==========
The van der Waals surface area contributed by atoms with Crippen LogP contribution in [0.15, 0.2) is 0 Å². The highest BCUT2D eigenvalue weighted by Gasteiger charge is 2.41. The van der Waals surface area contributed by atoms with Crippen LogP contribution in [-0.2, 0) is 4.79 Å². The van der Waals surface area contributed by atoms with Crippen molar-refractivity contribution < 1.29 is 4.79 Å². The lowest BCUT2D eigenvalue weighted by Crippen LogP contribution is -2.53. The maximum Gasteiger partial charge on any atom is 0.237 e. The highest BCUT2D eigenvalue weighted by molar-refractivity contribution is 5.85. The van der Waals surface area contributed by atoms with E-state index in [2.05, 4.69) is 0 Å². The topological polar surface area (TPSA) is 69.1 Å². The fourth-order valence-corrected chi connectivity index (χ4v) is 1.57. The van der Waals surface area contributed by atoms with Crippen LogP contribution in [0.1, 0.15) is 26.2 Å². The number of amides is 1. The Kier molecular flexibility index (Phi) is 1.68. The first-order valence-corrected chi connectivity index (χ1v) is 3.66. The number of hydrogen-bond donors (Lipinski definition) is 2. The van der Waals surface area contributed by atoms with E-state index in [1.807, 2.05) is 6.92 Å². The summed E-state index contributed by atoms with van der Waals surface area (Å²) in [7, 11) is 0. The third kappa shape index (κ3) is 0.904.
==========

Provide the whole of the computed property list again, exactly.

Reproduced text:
The van der Waals surface area contributed by atoms with Crippen LogP contribution in [0.15, 0.2) is 0 Å². The highest BCUT2D eigenvalue weighted by Gasteiger charge is 2.41. The van der Waals surface area contributed by atoms with Crippen LogP contribution in [-0.2, 0) is 4.79 Å². The van der Waals surface area contributed by atoms with Crippen molar-refractivity contribution < 1.29 is 4.79 Å². The lowest BCUT2D eigenvalue weighted by Crippen LogP contribution is -2.53. The maximum Gasteiger partial charge on any atom is 0.237 e. The highest BCUT2D eigenvalue weighted by molar-refractivity contribution is 5.85. The van der Waals surface area contributed by atoms with E-state index in [2.05, 4.69) is 0 Å². The topological polar surface area (TPSA) is 69.1 Å². The fourth-order valence-corrected chi connectivity index (χ4v) is 1.57. The van der Waals surface area contributed by atoms with Crippen LogP contribution in [0.1, 0.15) is 26.2 Å². The number of amides is 1. The Kier molecular flexibility index (Phi) is 1.68. The first-order valence-corrected chi connectivity index (χ1v) is 3.66. The number of hydrogen-bond donors (Lipinski definition) is 2. The van der Waals surface area contributed by atoms with E-state index in [1.807, 2.05) is 6.92 Å². The summed E-state index contributed by atoms with van der Waals surface area (Å²) in [7, 11) is 0. The third kappa shape index (κ3) is 0.904.